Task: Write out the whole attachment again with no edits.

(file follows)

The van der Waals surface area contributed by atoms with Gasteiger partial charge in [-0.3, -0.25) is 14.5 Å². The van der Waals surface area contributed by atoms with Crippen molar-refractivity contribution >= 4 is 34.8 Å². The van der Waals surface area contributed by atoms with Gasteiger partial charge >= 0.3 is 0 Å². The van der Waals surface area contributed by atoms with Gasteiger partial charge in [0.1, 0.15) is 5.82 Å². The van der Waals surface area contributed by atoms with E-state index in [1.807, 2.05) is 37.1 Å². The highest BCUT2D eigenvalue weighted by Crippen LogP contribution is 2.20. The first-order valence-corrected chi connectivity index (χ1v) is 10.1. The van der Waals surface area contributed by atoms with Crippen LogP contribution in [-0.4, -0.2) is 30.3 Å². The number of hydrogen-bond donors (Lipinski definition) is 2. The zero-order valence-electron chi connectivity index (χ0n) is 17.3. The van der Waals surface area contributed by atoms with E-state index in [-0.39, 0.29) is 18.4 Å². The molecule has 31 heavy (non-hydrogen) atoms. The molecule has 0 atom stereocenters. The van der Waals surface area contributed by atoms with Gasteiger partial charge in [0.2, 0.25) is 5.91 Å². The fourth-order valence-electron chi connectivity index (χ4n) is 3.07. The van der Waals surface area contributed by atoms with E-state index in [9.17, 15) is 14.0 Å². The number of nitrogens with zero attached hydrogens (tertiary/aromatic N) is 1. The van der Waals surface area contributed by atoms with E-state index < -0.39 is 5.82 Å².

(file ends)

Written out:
The van der Waals surface area contributed by atoms with Gasteiger partial charge in [-0.3, -0.25) is 14.5 Å². The van der Waals surface area contributed by atoms with Crippen molar-refractivity contribution >= 4 is 34.8 Å². The van der Waals surface area contributed by atoms with Gasteiger partial charge >= 0.3 is 0 Å². The van der Waals surface area contributed by atoms with Gasteiger partial charge in [0.1, 0.15) is 5.82 Å². The van der Waals surface area contributed by atoms with E-state index in [1.807, 2.05) is 37.1 Å². The highest BCUT2D eigenvalue weighted by Crippen LogP contribution is 2.20. The first-order valence-corrected chi connectivity index (χ1v) is 10.1. The van der Waals surface area contributed by atoms with Crippen LogP contribution in [-0.4, -0.2) is 30.3 Å². The number of hydrogen-bond donors (Lipinski definition) is 2. The zero-order valence-electron chi connectivity index (χ0n) is 17.3. The van der Waals surface area contributed by atoms with E-state index in [-0.39, 0.29) is 18.4 Å². The molecule has 31 heavy (non-hydrogen) atoms. The molecule has 0 atom stereocenters. The van der Waals surface area contributed by atoms with Gasteiger partial charge in [0.2, 0.25) is 5.91 Å². The fourth-order valence-electron chi connectivity index (χ4n) is 3.07. The van der Waals surface area contributed by atoms with E-state index in [9.17, 15) is 14.0 Å². The number of nitrogens with zero attached hydrogens (tertiary/aromatic N) is 1. The van der Waals surface area contributed by atoms with E-state index < -0.39 is 5.82 Å².